When Park(ing) Day  started in San Francisco seven years ago, setting up camp on a sliver of street space  normally reserved for storing cars was a somewhat radical idea. But these days, evidence of the movement’s continuing success can be seen year-round with more than 35 (and counting) semi-permanent, city-sanctioned parklets  around the city.
Park(ing) Day returns again tomorrow, and dozens of parking spaces around the city will be reclaimed as public gathering spots. San Franciscans have embraced the event over the years, and the city’s parklet program is wildly popular among merchants, who clamor for a permit  to bring a vibrant public gathering space  in front of their store. It seems a world away from the first time Rebar, an art collective, decided to introduce Park(ing) Day by plugging a parking meter for a place to lay down some few rugs, plots of sod, chairs and art pieces.
“What has been really gratifying is that Park(ing) Day, which began as a guerilla art project, has been adopted by cities and integrated into their official planning strategies,” said Blaine Merker, a principal at Rebar. “A relatively modest art intervention has changed the way cities conceive, organize and use public space.”
By now, parklets are a uniquely ubiquitous  institution in San Francisco. The SF Planning Department’s Pavement to Parks  program continues to grant permits through a streamlined permit application process, resulting in dozens of uniquely designed spaces popping up around the city. The city also installed a “mega parklet” promenade  along three blocks of Powell Street, San Francisco’s most crowded pedestrian thoroughfare. A multi-agency website launched in May, sfbetterstreets.org , even lays out a simple guide for merchants (and residents ) to apply for parklets, among other street improvements.
View San Francisco Parklets  in a larger map
The Great Streets Project’s current map of parklets citywide. Some of the newest ones may be unrecorded.
While Park(ing) Day grows internationally (there were 975 spots on six continents last year, according to Rebar), the number of spots planned in San Francisco seems like it may have actually plateaued, judging by the map on the official Park(ing) Day website .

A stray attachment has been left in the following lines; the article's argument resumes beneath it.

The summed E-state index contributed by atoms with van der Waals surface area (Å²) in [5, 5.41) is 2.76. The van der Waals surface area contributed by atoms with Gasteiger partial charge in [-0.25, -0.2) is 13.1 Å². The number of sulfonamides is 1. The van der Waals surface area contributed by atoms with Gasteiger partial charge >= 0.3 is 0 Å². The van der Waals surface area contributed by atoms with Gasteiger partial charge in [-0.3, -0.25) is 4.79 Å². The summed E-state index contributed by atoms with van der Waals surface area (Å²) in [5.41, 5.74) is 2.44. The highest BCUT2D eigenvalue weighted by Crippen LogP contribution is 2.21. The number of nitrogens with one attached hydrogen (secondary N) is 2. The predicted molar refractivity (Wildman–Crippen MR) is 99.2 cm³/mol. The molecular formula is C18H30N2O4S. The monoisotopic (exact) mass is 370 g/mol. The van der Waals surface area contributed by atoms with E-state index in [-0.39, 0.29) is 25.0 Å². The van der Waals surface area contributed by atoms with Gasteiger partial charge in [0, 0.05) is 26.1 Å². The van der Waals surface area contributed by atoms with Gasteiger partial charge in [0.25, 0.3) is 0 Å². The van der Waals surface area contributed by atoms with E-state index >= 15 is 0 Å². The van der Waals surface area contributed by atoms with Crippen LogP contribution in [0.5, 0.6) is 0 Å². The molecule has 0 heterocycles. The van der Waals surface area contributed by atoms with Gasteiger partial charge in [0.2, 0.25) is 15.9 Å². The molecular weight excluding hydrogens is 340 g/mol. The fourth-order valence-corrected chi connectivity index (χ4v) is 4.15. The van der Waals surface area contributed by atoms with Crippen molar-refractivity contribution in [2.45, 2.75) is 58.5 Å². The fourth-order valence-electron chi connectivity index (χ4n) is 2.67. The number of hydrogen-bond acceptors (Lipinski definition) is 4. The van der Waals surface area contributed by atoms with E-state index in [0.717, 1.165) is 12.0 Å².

But given that the number of parklets continues to rise, the city’s movement for reclaiming public space may have simply moved beyond its first phase of “intervention,” said Kit Hodge, former director of the Great Streets Project, which ended this summer. Hodge explained that the process of designing space reclamation projects like the plaza  at 17th and Castro  Streets can be analogous to the evolution of the movement as a whole.
“The prevailing model now for how to get the next generation of projects on the ground is to do first an events phase, sort of like what Park(ing) Day is, then a temporary phase [like parklets], where you can get feedback on the project and tweak it along the way, then use the knowledge gained from those two phases to install a permanent vision,” said Hodge. “If you think about that, then we’re really in that second phase.”
Hodge said there could be a more permanent future for parklets. That issue was discussed at a SPUR forum in February  called “Time’s Up: The End of Temporary,” but Hodge, who was a panelist at the forum, said “nobody really knows the answer” to what it will look like.
In developing the parklet permit program, the Planning Department consulted Rebar and the Great Streets Project on how to ensure it would bring about successful, open public spaces rather than private cafe seating — something Merker said not all cities have done well.
“We saw that as a potential pitfall of the program, if it wasn’t explicitly stated that these are public spaces, and so in San Francisco, every parklet has a plaque on it” stating that, said Merker. Restaurants aren’t allowed to serve food at parklets, and while not every one  has abstained from doing so, Merker said Rebar is pleased with the transformation Park(ing) Day brought to the cityscape. “We were very active in advocating for San Francisco’s program to be an extension of the public realm, and fortunately, that’s what it’s become.”